As a kid, I had no aspirations of being a business owner or entrepreneur.
I was a baseball card collector investing way too much money in Jose Canseco baseball cards. (That probably ranks as one of the worst investments I’ve ever made but, hey – I was just a kid).
Even going into college, I really didn’t know what I wanted to do when I graduated.
I majored in finance because my dad thought it would be a good major, and I kind of liked numbers.
The self-employment revelation hit me when I read Robert Kiyosaki’s Rich Dad Poor Dad. That really changed my whole mindset, and got me to thinking seriously about becoming an entrepreneur.
After graduation, I was attracted to the financial services industry, because I felt that the income potential there was unlimited. I put in my time doing cold calling seminars – and doing anything else I needed to do to get clients. All went well for the first five years – or so it seemed.
Then another revelation hit me: Even though my income was unlimited, I was still a W2 employee.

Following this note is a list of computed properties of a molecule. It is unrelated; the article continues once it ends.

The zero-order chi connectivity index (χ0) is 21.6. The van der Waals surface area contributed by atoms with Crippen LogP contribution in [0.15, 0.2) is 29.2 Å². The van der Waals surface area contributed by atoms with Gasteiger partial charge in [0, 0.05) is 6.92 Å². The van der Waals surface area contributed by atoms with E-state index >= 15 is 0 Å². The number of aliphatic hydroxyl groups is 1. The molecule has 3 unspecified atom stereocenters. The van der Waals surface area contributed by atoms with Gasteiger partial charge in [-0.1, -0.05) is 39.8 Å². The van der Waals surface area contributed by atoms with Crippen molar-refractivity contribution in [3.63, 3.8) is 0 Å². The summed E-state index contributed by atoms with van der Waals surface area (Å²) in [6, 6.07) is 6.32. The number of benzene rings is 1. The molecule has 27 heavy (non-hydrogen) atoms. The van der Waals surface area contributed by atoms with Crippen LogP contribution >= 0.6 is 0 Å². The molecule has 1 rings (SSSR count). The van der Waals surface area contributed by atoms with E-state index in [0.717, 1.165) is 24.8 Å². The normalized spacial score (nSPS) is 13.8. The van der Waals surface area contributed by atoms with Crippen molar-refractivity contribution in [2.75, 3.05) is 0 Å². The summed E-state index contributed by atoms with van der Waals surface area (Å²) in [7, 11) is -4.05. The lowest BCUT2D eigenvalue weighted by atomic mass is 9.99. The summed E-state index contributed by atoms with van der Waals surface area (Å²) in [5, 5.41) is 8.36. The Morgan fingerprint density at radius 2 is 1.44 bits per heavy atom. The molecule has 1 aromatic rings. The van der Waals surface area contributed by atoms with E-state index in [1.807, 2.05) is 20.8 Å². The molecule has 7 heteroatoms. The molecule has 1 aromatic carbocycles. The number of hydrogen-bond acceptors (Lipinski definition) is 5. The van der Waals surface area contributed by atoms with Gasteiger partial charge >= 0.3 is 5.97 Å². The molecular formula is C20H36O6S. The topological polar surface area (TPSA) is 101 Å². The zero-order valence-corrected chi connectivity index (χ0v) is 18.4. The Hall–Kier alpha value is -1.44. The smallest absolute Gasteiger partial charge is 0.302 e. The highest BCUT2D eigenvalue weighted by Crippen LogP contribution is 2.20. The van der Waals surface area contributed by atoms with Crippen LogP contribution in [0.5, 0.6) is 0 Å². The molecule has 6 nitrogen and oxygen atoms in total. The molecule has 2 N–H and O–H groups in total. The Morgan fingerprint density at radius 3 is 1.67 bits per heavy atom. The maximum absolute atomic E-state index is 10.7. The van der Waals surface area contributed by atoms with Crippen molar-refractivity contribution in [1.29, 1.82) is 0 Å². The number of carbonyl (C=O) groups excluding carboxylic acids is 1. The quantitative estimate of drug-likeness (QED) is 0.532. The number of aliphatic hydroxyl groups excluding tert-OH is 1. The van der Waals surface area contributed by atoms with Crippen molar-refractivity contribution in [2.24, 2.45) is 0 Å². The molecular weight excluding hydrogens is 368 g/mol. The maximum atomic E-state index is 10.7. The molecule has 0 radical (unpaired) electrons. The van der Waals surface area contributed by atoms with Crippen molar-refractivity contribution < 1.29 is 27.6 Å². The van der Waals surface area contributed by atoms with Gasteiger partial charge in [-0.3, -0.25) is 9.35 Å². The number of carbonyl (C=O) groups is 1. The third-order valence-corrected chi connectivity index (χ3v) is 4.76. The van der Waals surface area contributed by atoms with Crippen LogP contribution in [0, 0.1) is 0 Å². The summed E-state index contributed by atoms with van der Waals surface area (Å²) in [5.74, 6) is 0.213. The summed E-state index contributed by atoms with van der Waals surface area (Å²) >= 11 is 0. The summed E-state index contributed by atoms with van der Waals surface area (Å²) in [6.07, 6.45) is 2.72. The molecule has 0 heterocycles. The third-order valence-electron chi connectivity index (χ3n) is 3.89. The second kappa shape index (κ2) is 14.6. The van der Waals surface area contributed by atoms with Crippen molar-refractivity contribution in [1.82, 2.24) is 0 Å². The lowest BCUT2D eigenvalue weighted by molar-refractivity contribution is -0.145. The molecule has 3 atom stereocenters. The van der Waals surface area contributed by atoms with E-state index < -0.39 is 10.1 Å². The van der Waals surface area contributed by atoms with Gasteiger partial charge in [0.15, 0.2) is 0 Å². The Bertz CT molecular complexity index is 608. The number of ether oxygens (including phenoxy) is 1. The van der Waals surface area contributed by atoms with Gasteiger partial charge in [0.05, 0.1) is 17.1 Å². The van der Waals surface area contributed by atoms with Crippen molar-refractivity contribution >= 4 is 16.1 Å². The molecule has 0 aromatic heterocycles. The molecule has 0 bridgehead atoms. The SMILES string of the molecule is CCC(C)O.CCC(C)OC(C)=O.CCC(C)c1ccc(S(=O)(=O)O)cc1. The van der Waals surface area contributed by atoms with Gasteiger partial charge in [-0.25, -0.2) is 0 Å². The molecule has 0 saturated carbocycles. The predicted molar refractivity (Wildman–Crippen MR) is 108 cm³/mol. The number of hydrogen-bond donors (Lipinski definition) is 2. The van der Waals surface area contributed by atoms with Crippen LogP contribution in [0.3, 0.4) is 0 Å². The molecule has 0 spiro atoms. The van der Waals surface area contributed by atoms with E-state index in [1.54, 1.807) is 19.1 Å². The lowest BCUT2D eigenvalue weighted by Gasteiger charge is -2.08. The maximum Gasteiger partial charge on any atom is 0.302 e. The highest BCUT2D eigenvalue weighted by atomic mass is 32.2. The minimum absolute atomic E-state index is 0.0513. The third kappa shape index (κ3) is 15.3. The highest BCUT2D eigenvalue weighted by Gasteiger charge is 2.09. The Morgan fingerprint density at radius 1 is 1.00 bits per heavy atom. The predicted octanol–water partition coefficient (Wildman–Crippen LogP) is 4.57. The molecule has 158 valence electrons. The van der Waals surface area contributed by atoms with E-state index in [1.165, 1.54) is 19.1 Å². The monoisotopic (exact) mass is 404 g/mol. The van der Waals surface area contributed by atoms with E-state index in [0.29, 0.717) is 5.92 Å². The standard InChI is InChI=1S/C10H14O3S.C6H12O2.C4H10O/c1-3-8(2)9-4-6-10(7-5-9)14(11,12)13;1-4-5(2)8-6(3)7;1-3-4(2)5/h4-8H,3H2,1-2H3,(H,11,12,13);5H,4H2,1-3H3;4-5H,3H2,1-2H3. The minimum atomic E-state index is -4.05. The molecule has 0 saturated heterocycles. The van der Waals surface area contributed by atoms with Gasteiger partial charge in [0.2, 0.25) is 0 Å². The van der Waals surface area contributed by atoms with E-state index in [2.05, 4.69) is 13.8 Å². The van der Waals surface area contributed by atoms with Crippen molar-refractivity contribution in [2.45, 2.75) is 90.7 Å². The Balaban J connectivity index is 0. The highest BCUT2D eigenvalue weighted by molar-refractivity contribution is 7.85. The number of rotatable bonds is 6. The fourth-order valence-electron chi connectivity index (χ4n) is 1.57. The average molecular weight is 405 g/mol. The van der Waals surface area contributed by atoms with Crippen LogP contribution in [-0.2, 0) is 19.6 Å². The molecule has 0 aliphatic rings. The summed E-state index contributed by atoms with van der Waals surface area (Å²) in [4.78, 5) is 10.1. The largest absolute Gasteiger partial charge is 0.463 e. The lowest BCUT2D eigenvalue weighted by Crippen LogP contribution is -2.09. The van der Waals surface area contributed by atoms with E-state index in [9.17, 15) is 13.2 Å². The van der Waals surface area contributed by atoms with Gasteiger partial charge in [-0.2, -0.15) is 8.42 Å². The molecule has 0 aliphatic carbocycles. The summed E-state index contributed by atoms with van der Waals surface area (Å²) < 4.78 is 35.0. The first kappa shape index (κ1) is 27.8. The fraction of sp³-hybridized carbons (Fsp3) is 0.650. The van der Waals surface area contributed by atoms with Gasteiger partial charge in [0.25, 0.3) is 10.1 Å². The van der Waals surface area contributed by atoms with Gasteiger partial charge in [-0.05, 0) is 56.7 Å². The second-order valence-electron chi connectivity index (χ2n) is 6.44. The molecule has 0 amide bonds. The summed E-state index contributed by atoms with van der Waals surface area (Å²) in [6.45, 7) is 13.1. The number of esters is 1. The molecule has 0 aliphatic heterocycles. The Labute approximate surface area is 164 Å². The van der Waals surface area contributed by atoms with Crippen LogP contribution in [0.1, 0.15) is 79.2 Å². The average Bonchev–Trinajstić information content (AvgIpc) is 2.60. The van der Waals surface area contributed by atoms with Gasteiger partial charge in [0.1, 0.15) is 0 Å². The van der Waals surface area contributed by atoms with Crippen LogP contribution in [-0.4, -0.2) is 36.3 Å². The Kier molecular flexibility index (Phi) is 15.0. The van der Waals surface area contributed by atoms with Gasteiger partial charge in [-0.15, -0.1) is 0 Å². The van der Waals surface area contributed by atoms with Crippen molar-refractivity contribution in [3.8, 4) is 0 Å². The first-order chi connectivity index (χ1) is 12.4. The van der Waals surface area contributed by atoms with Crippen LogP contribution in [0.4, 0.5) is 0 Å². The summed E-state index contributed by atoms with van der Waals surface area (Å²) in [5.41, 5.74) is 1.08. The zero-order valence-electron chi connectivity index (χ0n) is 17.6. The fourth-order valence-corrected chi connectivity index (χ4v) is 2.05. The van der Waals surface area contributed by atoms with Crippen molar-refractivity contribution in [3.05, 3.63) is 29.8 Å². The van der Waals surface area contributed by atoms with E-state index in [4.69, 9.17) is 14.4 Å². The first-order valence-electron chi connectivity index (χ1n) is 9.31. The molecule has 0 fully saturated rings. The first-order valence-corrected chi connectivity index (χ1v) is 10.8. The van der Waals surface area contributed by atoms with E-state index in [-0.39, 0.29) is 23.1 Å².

That wasn’t exactly the message of Rich Dad Poor Dad, but it did have certain advantages. After all, I didn’t have to worry about who was paying the rent, how much the phone bill was, or what happened if my computer became outdated. My old brokerage firm took care of all that responsibility.
But in the end, that arrangement wasn’t as cozy as it seemed.
My brokerage firm was bought out, creating one of those moments that almost forces you to change direction, and that‘s what I did. Me and three other coworkers took the leap of faith of actually starting our own financial services firm. I was finally – and officially – crossing over from W2 employee status to legitimate business owner.
I was finally self-employed.
It definitely was very exciting, but it was also very scary. I quickly realized I knew nothing about running a business. Sure, I knew how to make cold calls, get new clients, and schmooze with the best of them. But actually running a business was something that I had never been taught in school and really had no experience with.